From NY-Transfer-News@abbie.blythe.org Fri May 26 06:44:32 2000
Date: Wed, 19 Apr 2000 22:37:42 -0500 (CDT)
Subject: Breakthrough" - Cuba's Energy Efficiency Program
Cuba's Energy Efficiency Program
By Arnie Coro, RHC's Science Editor, edited by NY Transfer News,
resend -Tue, 18 Apr 2000 02:11:01 -0400
Originally broadcast Sunday, 19-Sep-99
Hello amigos, and welcome to "Breakthrough," Radio Havana Cuba's science,
technology and environment update... I am Arnie Coro, RHC's Science Editor,
and today it is my pleasure to bring you an update on Cuba's energy
Cuban media recently highlighted Engineer Marcos Portal's statement in
Camaguey province telling reporters that the country is now generating
exactly 50 percent of its electricity using crude oil extracted from oil
fields in Cuba. Minister Portal, a chemical engineer himself, told
journalists that each ton of domestically produced oil was costing about
one-third the price Cuba has to pay for imported oil.
He described how natural gas is also now playing a role in fueling power
plants, not only at the ultra-modern ENERGAS project in Varadero, but also
at a recently converted power station located in Santa Cruz del Norte, about
thirty miles east of Havana. That power plant has three Soviet-designed and
built 100-megawatt generators that originally burned high-quality fuel oil.
Now the unit's boilers are using natural gas from a nearby oil field,
something that has two important advantages: One, of course, is the fact
that electricity-generating costs go down signficantly with the local fuel,
and the other is that by burning processed natural gas, the plant now
generates much less pollution from its huge 180-meter-high smokestack -- one
of the tallest in the Caribbean -- which was especifically designed to
reduce local thermal air pollution.
Cuban oil fields produce two very different qualities of the black gold at
this moment. The western part of the island is the backbone of domestic oil
production, but the oil extracted is of a very high density and has a high
level of sulphur and other contaminants. Meanwhile in central Cuba, oil
fields are yielding a much lighter and sulphur-free oil that is used by CUBA
PETROLEO, the country's national oil company, for producing lubricants,
something that also saves Cuba a lot of foreign currency.
But let's go back to the important statement by Basic Industry Minister
Marcos Portal in Camaguey... He also told the press that the plan for
continuous upgrades of Cuba's largest electrical generators is now going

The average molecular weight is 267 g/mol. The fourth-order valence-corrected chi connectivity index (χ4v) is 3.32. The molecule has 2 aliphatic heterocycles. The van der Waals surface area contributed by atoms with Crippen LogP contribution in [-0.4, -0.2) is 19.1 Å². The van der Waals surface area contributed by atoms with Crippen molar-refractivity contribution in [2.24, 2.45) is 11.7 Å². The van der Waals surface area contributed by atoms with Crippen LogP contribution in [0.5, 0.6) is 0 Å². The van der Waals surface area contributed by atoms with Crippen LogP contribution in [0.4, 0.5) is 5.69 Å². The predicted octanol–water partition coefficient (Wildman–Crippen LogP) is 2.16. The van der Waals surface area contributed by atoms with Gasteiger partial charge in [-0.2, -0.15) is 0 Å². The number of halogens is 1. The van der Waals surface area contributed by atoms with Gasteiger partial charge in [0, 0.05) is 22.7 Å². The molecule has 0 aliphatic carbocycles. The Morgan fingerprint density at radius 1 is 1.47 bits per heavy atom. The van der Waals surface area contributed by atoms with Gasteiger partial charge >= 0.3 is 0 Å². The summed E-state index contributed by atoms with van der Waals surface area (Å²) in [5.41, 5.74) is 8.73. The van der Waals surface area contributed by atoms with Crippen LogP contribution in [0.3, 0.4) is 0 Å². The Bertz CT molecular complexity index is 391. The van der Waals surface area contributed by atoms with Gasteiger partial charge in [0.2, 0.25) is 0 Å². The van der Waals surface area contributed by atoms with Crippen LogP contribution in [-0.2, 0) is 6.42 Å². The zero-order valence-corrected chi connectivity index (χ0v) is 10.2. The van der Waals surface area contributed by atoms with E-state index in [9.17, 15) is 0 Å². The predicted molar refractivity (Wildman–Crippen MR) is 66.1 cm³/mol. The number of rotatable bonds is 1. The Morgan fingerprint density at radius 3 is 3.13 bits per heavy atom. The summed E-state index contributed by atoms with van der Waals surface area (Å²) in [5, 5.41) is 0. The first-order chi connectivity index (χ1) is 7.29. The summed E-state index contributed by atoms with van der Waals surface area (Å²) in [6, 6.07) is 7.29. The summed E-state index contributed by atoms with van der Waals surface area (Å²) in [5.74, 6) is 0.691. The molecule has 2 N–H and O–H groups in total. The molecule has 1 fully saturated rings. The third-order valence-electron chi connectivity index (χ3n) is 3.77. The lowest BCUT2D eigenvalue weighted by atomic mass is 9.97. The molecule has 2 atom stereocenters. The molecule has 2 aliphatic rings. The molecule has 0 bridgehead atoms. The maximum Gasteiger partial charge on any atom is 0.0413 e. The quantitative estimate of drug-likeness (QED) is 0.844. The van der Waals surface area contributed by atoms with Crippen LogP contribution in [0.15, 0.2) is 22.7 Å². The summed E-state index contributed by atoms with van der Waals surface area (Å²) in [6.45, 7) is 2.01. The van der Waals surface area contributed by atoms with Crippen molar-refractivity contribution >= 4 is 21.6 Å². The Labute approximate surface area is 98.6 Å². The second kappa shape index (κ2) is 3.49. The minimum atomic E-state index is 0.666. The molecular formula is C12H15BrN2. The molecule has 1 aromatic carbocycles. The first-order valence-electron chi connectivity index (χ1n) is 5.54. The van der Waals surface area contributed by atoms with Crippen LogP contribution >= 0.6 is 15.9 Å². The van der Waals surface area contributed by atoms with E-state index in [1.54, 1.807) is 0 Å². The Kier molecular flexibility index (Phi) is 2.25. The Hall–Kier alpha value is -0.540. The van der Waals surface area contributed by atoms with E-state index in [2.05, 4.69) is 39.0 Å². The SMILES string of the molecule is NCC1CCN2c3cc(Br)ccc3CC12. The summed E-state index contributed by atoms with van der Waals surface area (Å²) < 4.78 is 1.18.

very well. One hundred-megawatt generators in the Santiago de Cuba "Rente"
power plant are now on line, after a major overhaul that included signficant
upgrades in the steam generators, control systems and other parts of the
The highlight of this upgrading process is that now the same basic machine,
the turbo-generator, is producing each kilowatt hour of electricity using
much less fuel oil. In other words, the machine -- after decades of service
and admittedly not always given the best possible maintenance as recommended--is
not only back to "as new" condition but, it can actually be
demonstrated, it's in "better than new" condition -- something that is
saving the nation a lot of foreign currency, too. Instead of those boilers,
turbines and generators being scrapped, they are let's say... revived... at
a much lower cost! According to some experts in the field of high-power
electrical machinery, the basic equipment is really rugged and reliable, so
revamping all the peripherals has proven to be a very wise and cost-saving
But despite all the efforts in the field of more efficient generation of
electricity, Cuba has to look at the next century with BIOMASS in mind, as
the country's sugar industry is capable of providing very low-cost
electricity during the harvest season, by burning biogas in more efficient
higher pressure boilers than the ones used at the country's more than one
hundred and fifty sugar mills.
And this was "Breakthrough" for today... an update on Cuba's efforts to
generate more electricity from domestically produced oil, and also on how
the country is upgrading its generators to reduce the amount of oil needed
to produce each kilowatt hour.
From Havana, I am Arnie Coro, RHC's Science Editor, together with sound
engineer Jose Costa Pupo, inviting you to join us next week at the same time
and shortwave frequency for another edition of "Breakthrough."
Listen to RHC's "Breakthrough" report on Sunday evenings at 23:00 UTC,
broadcast to North America via shortwave on 6000, 9550 and 9820 kHz.